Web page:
I have often illustrated this legal precept with the example of the minimum height that used to apply in the police force. Yes, the old fashioned stereotype of the police member was that of a tall burly individual (ok, man) who might intimidate someone out of doing wrong. Clearly no one anticipated the irrelevance of a minimum height when it comes to dealing with the drug ice but that’s for another time. The possibly unintended consequence of a minimum height was that it largely kept women and people of typically smaller stature (e.g. people of Asian origin) out of the police force. Now, without breaching police confidentiality…. You can’t maintain cover as a member of the undercover Asian squad… if you’re not Asian! In other words, when it comes to the access vs. outcomes conversation, our intent is not relevant. In human rights, equal opportunity, even drink driving, we cannot afford to judge people on their intent. Does anyone who drinks then drives intend to maim or kill anyone? We are and should be, judged, on outcomes.

Last year, I facilitated some sessions in equal opportunity for the racing industry ahead of our spring racing carnival that attracts so much overseas attention. Yes, the Melbourne Cup is the “race that stops a nation”. But when will racial origin stop doing that you might ask?

We were ten minutes in when a participant stuck his hand up and without waiting to be acknowledged, hit me with: “If discrimination is illegal (I prefer “unlawful”) how come when we fill out forms, we’re asked if we are Aboriginal or Torres Strait Islanders so we can be eligible for extra money? Why do they get more of a fair go than me, just coz I’m white?”

I would like a dollar for charity for every time I’ve been asked that (type of) question. Let’s unpack that prima facie and iconically Aussie phrase, “fair go”. To me a fair go might start with a life expectancy that equals that of white people in Australia and an infant mortality rate as low as that enjoyed by white Australians. Let’s get that job done, shall we?

The equivalent gender question might be:

“Why can some (unnamed) Women’s Health Clubs cater only to women? Isn’t that discrimination?” And yes it is, but it’s lawful and should be. And so should the right of a health club to cater to men only. It’s not my fault that a few years ago one opened in regional Victoria but went broke.

Another chestnut. “Why can’t I swim at my local pool on a Wednesday afternoon because only Moslem women can swim there?”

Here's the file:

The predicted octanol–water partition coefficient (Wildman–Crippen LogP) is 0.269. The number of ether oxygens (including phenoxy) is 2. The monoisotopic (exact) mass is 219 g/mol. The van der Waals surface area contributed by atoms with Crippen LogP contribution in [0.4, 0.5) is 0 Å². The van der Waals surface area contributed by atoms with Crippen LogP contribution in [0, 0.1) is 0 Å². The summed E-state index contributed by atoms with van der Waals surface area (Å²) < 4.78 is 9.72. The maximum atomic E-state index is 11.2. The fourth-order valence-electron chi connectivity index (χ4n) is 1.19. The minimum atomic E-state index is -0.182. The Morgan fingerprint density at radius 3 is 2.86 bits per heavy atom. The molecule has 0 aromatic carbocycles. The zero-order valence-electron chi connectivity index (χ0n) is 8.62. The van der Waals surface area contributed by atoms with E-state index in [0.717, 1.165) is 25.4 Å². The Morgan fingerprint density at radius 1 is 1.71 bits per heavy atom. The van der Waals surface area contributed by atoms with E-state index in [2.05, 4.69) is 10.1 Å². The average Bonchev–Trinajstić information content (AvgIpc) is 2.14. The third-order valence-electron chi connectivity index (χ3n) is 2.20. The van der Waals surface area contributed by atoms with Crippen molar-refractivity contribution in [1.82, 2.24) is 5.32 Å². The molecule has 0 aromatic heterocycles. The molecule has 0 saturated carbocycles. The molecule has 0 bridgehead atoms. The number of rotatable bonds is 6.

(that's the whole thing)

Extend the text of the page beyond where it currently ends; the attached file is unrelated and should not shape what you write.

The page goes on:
No sir, not Moslem women. Any women who won’t swim in a public pool for reasons of modesty if men are present. That may well include Moslem women, orthodox Jewish women, any women who are self-conscious about their jiggly bits and any other women who want to swim on a Wednesday afternoon. The man asking the question can swim at any (other) time or at another pool mid-week. For the woman who can’t do that by virtue of her religious beliefs, a reasonable “accommodation” is made. Like a ramp or accessible toilet for the disabled. And before you scream at me and say religion is not a disability… As reasonable an accommodation as a fold down change table in a McDonald’s bathroom for parents with infants. Big accommodations include spending millions redesigning tram stops so that mobility-impaired travellers can board and alight trams easily and with dignity. Small and relatively insignificant accommodations are baristas providing cardboard carry trays for bulk coffee orders. In civilised decent democracies, we respect. We accommodate. And we ask others to do the same.

So let’s dive back into the pool story (weak pun, I know). Just because those women can now go to the local public pool on a Wednesday doesn’t mean they will qualify for the Olympics. But it does mean that they can swim. Plenty of white, black and Latino Harvard graduates may not get to the White House, but if they’re good enough and it’s what they want, why shouldn’t anyone get to Harvard? Or the White House?

We see examples at law and in corporate life of such respect and accommodation for minorities. In some states in the U.S., suburban lawyers are assigned legal aid cases where there is a shortage of legal aid workers. In the U.S. and in Australia, we see graduate programs with quotas for minority groups. The Australian government pays employers incentives to hire people over 55 years of age. Some companies establish Women in Leadership forums and specifically mentor women in how to network because some will be a bit too busy on weekends with family responsibilities to hit the golf course with the other power brokers. Tangible, behavioural respect. Accommodation in action, not just belief. A path to inclusion.